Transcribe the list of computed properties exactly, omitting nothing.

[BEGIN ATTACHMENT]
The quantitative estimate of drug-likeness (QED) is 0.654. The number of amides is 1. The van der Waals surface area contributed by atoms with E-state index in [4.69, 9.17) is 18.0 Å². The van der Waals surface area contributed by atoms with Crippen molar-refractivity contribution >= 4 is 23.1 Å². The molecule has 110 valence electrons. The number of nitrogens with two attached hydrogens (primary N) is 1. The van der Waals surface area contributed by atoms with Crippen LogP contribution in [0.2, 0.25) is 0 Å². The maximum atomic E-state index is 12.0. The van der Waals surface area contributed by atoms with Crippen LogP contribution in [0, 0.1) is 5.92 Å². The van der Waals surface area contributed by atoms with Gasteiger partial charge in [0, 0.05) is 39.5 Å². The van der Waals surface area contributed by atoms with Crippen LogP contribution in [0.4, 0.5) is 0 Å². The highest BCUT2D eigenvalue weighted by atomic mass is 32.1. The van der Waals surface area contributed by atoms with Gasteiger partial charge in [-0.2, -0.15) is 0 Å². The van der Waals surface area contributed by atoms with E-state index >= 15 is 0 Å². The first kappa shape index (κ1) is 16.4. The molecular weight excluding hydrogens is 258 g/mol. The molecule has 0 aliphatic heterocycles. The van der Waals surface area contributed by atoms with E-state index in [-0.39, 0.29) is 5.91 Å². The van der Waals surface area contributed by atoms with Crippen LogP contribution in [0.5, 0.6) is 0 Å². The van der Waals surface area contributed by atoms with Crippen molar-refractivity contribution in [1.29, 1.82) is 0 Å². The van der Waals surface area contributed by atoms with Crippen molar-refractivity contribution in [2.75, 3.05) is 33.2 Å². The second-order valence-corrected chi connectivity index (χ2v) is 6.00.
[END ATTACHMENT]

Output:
The quantitative estimate of drug-likeness (QED) is 0.654. The number of amides is 1. The van der Waals surface area contributed by atoms with E-state index in [4.69, 9.17) is 18.0 Å². The van der Waals surface area contributed by atoms with Crippen molar-refractivity contribution >= 4 is 23.1 Å². The molecule has 110 valence electrons. The number of nitrogens with two attached hydrogens (primary N) is 1. The van der Waals surface area contributed by atoms with Crippen LogP contribution in [0.2, 0.25) is 0 Å². The maximum atomic E-state index is 12.0. The van der Waals surface area contributed by atoms with Crippen LogP contribution in [0, 0.1) is 5.92 Å². The van der Waals surface area contributed by atoms with Gasteiger partial charge in [0, 0.05) is 39.5 Å². The van der Waals surface area contributed by atoms with Crippen LogP contribution in [0.4, 0.5) is 0 Å². The highest BCUT2D eigenvalue weighted by atomic mass is 32.1. The van der Waals surface area contributed by atoms with Gasteiger partial charge in [-0.2, -0.15) is 0 Å². The van der Waals surface area contributed by atoms with E-state index >= 15 is 0 Å². The first kappa shape index (κ1) is 16.4. The molecular weight excluding hydrogens is 258 g/mol. The molecule has 0 aliphatic heterocycles. The van der Waals surface area contributed by atoms with E-state index in [-0.39, 0.29) is 5.91 Å². The van der Waals surface area contributed by atoms with Crippen LogP contribution in [0.5, 0.6) is 0 Å². The van der Waals surface area contributed by atoms with Crippen molar-refractivity contribution in [1.29, 1.82) is 0 Å². The van der Waals surface area contributed by atoms with Crippen molar-refractivity contribution in [2.75, 3.05) is 33.2 Å². The second-order valence-corrected chi connectivity index (χ2v) is 6.00.